“During training, the ground truth for our models came from standard tests - mammography or sono-mammography and then biopsy, which helped train our machine learning models accurately.
“In addition to thermal images, they also had to take into account various other patient features such as family cancer history, demographic info, patient complaints, and so on.
“We even hand-crafted special thermal abnormality features, that are patented now.
“There are 117 abnormal patterns and we made a probability model of these features so that for a new person it could predict the likelihood of malignancy
“Since AI is built on past data to predict the future, Manjunath had to tie up with hospitals to exclusively fine tune the models in a clinical setting, where the treatment itself is not based on the output of this machine.
Niramai has 1.25 lakh thermal images in its data set.
To market, to market...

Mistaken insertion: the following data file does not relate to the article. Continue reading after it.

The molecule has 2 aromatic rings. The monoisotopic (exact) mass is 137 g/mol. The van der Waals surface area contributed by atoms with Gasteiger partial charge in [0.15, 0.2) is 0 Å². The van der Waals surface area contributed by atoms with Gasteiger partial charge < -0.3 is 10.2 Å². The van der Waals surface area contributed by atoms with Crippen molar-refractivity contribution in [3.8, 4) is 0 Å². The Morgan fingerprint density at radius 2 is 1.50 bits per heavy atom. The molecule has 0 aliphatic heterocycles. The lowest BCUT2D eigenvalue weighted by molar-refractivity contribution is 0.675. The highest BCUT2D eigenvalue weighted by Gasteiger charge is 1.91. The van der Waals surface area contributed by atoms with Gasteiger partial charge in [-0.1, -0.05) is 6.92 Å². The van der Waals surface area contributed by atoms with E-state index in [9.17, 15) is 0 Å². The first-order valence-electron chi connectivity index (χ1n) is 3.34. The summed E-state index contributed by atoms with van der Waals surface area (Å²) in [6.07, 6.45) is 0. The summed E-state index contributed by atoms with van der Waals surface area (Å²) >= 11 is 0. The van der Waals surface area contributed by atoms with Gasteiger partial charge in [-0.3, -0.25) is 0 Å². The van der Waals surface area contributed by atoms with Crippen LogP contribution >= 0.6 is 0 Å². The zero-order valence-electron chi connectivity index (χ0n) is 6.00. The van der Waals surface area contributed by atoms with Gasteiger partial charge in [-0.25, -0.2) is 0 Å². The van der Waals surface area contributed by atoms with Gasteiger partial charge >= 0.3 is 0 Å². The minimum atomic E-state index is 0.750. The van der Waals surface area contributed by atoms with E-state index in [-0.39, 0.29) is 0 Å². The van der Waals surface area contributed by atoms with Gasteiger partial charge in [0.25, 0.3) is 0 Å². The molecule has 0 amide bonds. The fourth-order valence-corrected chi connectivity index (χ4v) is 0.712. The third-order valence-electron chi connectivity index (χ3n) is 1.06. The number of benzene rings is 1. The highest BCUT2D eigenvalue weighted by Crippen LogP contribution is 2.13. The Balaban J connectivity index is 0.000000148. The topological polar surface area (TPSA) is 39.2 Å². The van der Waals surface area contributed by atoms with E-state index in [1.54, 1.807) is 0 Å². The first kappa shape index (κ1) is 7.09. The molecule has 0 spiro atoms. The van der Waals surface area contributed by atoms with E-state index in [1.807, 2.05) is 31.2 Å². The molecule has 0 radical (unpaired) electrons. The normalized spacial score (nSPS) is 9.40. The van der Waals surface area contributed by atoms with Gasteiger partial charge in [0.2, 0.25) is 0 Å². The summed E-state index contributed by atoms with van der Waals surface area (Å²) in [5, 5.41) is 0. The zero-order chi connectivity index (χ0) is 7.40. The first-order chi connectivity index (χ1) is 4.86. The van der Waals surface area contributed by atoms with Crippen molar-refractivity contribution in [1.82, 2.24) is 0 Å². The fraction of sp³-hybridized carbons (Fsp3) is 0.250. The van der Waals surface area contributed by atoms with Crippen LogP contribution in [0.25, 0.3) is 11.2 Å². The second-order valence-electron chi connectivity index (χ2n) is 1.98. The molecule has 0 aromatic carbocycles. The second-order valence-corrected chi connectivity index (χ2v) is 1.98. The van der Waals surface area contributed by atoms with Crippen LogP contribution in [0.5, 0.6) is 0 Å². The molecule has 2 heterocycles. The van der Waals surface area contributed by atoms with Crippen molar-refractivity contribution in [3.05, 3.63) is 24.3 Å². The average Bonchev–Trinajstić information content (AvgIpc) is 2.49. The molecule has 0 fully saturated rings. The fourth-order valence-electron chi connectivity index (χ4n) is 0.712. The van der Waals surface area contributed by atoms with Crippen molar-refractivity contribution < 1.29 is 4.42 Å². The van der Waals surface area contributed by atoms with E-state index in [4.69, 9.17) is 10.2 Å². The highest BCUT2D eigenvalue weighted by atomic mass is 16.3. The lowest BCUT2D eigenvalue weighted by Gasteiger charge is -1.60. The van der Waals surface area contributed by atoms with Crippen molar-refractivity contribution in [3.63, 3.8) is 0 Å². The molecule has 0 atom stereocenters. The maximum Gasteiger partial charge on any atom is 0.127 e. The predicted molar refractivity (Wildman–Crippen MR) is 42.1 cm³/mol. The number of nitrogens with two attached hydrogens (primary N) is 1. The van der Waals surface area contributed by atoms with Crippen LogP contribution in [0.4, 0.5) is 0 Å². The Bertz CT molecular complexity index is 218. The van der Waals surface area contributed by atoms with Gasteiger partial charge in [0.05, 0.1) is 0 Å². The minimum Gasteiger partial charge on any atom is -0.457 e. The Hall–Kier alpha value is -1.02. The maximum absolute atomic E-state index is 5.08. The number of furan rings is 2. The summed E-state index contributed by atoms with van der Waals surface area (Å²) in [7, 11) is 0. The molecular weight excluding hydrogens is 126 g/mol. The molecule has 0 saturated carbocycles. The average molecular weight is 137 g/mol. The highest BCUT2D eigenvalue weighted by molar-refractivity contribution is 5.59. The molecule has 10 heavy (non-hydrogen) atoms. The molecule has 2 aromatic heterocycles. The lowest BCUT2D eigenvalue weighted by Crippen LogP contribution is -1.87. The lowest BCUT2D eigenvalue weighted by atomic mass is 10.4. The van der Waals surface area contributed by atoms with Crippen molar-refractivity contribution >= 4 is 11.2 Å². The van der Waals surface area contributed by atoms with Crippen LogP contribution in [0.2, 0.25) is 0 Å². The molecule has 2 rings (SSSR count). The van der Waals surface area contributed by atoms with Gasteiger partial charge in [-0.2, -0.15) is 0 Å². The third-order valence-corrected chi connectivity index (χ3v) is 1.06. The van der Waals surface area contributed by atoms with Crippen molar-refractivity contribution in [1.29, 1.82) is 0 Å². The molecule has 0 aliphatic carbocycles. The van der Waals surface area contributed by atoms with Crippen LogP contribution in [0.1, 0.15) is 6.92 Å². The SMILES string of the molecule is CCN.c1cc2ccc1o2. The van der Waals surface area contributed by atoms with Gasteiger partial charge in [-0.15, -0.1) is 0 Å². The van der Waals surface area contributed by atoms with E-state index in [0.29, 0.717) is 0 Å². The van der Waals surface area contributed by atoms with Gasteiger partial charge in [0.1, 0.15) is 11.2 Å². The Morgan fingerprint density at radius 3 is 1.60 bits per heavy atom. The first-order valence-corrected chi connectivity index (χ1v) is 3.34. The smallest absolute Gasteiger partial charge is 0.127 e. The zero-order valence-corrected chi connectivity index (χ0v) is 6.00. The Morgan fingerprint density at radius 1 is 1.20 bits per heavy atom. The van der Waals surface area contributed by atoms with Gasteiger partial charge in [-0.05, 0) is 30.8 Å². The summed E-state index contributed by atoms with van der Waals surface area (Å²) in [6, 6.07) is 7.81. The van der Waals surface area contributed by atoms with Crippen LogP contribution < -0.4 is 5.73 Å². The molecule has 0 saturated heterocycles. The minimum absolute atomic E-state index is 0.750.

In 2018, trials showed promising results that Thermalytix - thermal imaging enhanced with AI – worked better than a typical mammogram for younger women.
“Our diagnostic tool was a no contact. Non-invasive. Non radiation. Women simply had to sit in front of the machine and in 20 minutes you got to know whether you have a malignancy or not.
In fact, our results so far show that the test is 20% more sensitive than a mammogram.
A mammogram cannot test young women because their breasts are dense. Our imaging can. And because it does not use radiation, it can be repeated many times without any side effects.
To patent, to patent...
Like any innovation developed by a company Manjunath got patents in place.
“Doctors are generally reserved about new technologies. They don’t want to take any risk with something new. We had to do a lot of evaluations for doctors. They would want us to show how it worked on a patient with say an abscess or at different stages of cancer, which we did, before they accepted it.”
The return on investment (RoI) comes from hospitals and diagnostic centres.